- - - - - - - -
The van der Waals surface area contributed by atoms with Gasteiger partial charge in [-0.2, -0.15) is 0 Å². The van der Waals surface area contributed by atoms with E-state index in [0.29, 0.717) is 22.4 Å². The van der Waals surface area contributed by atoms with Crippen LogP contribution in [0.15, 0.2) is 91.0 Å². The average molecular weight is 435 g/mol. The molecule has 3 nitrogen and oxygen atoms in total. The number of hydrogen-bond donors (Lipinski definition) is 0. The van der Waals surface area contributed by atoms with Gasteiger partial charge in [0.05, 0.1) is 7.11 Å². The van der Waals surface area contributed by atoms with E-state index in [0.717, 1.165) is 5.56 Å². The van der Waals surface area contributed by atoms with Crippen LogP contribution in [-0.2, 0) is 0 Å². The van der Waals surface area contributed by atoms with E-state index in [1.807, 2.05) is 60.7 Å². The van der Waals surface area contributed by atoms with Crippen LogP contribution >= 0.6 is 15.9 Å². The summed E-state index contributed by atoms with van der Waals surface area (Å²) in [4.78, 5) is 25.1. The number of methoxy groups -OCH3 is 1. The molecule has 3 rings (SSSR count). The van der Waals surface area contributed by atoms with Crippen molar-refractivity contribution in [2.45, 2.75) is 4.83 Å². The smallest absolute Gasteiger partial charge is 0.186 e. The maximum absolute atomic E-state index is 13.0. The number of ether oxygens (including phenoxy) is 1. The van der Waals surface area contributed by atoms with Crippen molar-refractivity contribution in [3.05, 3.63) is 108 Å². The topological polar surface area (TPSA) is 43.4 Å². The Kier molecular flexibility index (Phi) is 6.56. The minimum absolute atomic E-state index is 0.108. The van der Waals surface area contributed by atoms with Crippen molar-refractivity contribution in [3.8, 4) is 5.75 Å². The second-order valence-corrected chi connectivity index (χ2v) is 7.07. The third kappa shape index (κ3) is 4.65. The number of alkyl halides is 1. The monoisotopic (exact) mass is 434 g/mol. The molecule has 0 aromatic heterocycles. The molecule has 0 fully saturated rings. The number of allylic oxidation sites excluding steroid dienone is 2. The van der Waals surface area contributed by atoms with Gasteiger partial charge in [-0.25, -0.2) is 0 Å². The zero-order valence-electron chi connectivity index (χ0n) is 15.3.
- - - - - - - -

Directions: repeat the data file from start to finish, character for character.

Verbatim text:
The van der Waals surface area contributed by atoms with Gasteiger partial charge in [-0.2, -0.15) is 0 Å². The van der Waals surface area contributed by atoms with E-state index in [0.29, 0.717) is 22.4 Å². The van der Waals surface area contributed by atoms with Crippen LogP contribution in [0.15, 0.2) is 91.0 Å². The average molecular weight is 435 g/mol. The molecule has 3 nitrogen and oxygen atoms in total. The number of hydrogen-bond donors (Lipinski definition) is 0. The van der Waals surface area contributed by atoms with Gasteiger partial charge in [0.05, 0.1) is 7.11 Å². The van der Waals surface area contributed by atoms with E-state index in [0.717, 1.165) is 5.56 Å². The van der Waals surface area contributed by atoms with Crippen LogP contribution in [-0.2, 0) is 0 Å². The van der Waals surface area contributed by atoms with E-state index in [1.807, 2.05) is 60.7 Å². The van der Waals surface area contributed by atoms with Crippen LogP contribution >= 0.6 is 15.9 Å². The summed E-state index contributed by atoms with van der Waals surface area (Å²) in [4.78, 5) is 25.1. The number of methoxy groups -OCH3 is 1. The molecule has 3 rings (SSSR count). The van der Waals surface area contributed by atoms with Crippen molar-refractivity contribution in [2.45, 2.75) is 4.83 Å². The smallest absolute Gasteiger partial charge is 0.186 e. The maximum absolute atomic E-state index is 13.0. The number of ether oxygens (including phenoxy) is 1. The van der Waals surface area contributed by atoms with Crippen molar-refractivity contribution in [3.05, 3.63) is 108 Å². The topological polar surface area (TPSA) is 43.4 Å². The Kier molecular flexibility index (Phi) is 6.56. The minimum absolute atomic E-state index is 0.108. The van der Waals surface area contributed by atoms with Crippen molar-refractivity contribution in [3.8, 4) is 5.75 Å². The second-order valence-corrected chi connectivity index (χ2v) is 7.07. The third kappa shape index (κ3) is 4.65. The number of alkyl halides is 1. The monoisotopic (exact) mass is 434 g/mol. The molecule has 0 aromatic heterocycles. The molecule has 0 fully saturated rings. The number of allylic oxidation sites excluding steroid dienone is 2. The van der Waals surface area contributed by atoms with Gasteiger partial charge in [-0.25, -0.2) is 0 Å². The zero-order valence-electron chi connectivity index (χ0n) is 15.3.